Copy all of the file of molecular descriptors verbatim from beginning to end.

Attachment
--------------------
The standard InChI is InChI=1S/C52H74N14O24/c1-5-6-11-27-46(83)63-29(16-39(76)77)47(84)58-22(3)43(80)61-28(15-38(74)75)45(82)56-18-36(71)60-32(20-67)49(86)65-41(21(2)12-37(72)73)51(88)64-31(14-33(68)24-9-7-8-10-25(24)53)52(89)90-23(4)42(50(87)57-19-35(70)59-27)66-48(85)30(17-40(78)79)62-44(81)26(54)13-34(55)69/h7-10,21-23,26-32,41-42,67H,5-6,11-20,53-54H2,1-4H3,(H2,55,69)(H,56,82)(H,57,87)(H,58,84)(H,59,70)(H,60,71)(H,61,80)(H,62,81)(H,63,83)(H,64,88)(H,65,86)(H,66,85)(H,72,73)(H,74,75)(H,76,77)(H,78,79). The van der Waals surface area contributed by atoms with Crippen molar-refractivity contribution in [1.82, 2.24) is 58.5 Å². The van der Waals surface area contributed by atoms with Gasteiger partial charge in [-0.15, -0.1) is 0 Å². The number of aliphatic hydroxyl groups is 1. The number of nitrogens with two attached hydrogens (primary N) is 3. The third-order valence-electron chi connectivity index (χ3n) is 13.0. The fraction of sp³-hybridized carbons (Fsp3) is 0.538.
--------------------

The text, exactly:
The standard InChI is InChI=1S/C52H74N14O24/c1-5-6-11-27-46(83)63-29(16-39(76)77)47(84)58-22(3)43(80)61-28(15-38(74)75)45(82)56-18-36(71)60-32(20-67)49(86)65-41(21(2)12-37(72)73)51(88)64-31(14-33(68)24-9-7-8-10-25(24)53)52(89)90-23(4)42(50(87)57-19-35(70)59-27)66-48(85)30(17-40(78)79)62-44(81)26(54)13-34(55)69/h7-10,21-23,26-32,41-42,67H,5-6,11-20,53-54H2,1-4H3,(H2,55,69)(H,56,82)(H,57,87)(H,58,84)(H,59,70)(H,60,71)(H,61,80)(H,62,81)(H,63,83)(H,64,88)(H,65,86)(H,66,85)(H,72,73)(H,74,75)(H,76,77)(H,78,79). The van der Waals surface area contributed by atoms with Crippen molar-refractivity contribution in [1.82, 2.24) is 58.5 Å². The van der Waals surface area contributed by atoms with Gasteiger partial charge in [-0.15, -0.1) is 0 Å². The number of aliphatic hydroxyl groups is 1. The number of nitrogens with two attached hydrogens (primary N) is 3. The third-order valence-electron chi connectivity index (χ3n) is 13.0. The fraction of sp³-hybridized carbons (Fsp3) is 0.538.